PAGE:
When Alaska bought Virgin America, they got an order for A321neos as part of the deal. When the merger was completed, Alaska painted some jets in their More To Love scheme to sell everyone on what the bigger airline had to offer. Two of the neos were painted in this livery. I have shot them both. Recently I caught one of them and it seems to have had a need for a replacement radome as the nose doesn’t go with the rest of the paint. Sadly, while there may have been more to love, Alaska doesn’t love these jets and they will be gone in October 2023, ending the use of Airbus jets in their fleet. They will then be “Proudly All Boeing” (and Embraer!).
Singapore Airlines has been flying into SEA for a while. Initially they stopped at Vancouver and then continued to SEA before reversing the journey, but I guess loads were good enough that they changed to a direct flight. It arrives first thing in the morning and then heads out mid morning to go home. I have tried to get shots of it but the combination of weather issues and making it work for a weekend morning when I can plausibly be there has been tricky. One weekend, the weather wasn’t great, but I decided to give it a go.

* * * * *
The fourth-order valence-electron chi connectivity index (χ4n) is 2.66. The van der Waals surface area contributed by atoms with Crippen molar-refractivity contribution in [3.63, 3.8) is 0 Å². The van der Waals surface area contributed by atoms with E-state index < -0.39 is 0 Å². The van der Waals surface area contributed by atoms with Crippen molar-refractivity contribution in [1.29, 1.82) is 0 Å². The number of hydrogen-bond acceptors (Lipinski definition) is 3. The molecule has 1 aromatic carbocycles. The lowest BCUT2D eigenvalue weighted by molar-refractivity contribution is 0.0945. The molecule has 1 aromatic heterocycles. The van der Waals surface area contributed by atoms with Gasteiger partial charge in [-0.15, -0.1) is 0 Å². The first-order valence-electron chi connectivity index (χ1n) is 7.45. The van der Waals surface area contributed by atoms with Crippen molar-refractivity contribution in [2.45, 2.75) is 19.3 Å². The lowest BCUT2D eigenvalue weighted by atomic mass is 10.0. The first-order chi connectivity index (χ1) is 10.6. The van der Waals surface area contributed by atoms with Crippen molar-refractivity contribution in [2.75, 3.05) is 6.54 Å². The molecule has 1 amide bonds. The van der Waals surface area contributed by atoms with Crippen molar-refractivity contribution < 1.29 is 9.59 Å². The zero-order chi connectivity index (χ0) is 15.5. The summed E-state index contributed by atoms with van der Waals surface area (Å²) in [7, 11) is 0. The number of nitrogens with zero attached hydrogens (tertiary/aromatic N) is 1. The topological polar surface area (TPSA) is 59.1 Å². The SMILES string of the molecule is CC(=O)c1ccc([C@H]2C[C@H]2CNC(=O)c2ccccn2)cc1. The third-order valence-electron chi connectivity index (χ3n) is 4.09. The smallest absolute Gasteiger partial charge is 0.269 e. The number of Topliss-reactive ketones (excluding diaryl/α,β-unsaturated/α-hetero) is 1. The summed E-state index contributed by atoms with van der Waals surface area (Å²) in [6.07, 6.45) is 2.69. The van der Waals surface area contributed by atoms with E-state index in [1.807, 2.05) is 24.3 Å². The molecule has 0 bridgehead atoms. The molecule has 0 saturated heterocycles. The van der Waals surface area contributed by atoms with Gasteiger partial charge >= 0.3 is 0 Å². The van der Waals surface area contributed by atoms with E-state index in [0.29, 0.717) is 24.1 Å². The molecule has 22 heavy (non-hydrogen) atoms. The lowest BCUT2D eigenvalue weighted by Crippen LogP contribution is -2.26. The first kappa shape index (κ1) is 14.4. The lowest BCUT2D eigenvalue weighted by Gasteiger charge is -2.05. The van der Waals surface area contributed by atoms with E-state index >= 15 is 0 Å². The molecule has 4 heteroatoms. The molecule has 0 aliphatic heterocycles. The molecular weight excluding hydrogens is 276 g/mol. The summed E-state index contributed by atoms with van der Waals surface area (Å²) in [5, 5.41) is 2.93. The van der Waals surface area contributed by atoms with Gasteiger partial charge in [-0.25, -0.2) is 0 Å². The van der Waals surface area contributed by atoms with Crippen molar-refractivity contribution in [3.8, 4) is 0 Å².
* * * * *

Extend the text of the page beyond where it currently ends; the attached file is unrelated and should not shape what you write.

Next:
I was looking to shoot from a location that gives an angle on the touchdown zone which I figured would help overcome the less than ideal weather conditions with more ground in the shot. However, I was disappointed to find that they were bringing the jet in on the outer runway. Consequently, it was a bit more distant than ideal (although the crummy weather meant haze was less of an issue than might otherwise have been the case).
The following week, I had a second go. The weather was slightly better but still not great. I was rather worried that I was going to have a repeat of the previous week. Not great conditions and would it go to the outside. As I watched the track inbound, I could see a bunch of other aircraft vectoring in for their approaches. Busy arrivals can often mean the heavies get sent to the inner runway to avoid wake turbulence requirements causing delays to the narrow bodies. This was the case and I got what I was after. The only issue was that there were quite a few planes taxiing out for departure and obscuring my shot (and throwing out some heat as well). However, I did get a shot so let’s count that as a win.
Who knows how long the A340s will last. I thought I had probably seen the last of them but Lufthansa was kind enough to make them a feature of their winter schedule to Seattle. Of course, not running every day combined with the great winter weather that Seattle is known for meant the chances of getting good shots were limited. Even when the conditions were favorable, they departed in the middle of the day which meant high sun angles and more glare. However, when the conditions were as good as could be expected, I took the chances that were available. Here are some shots from probably the last season.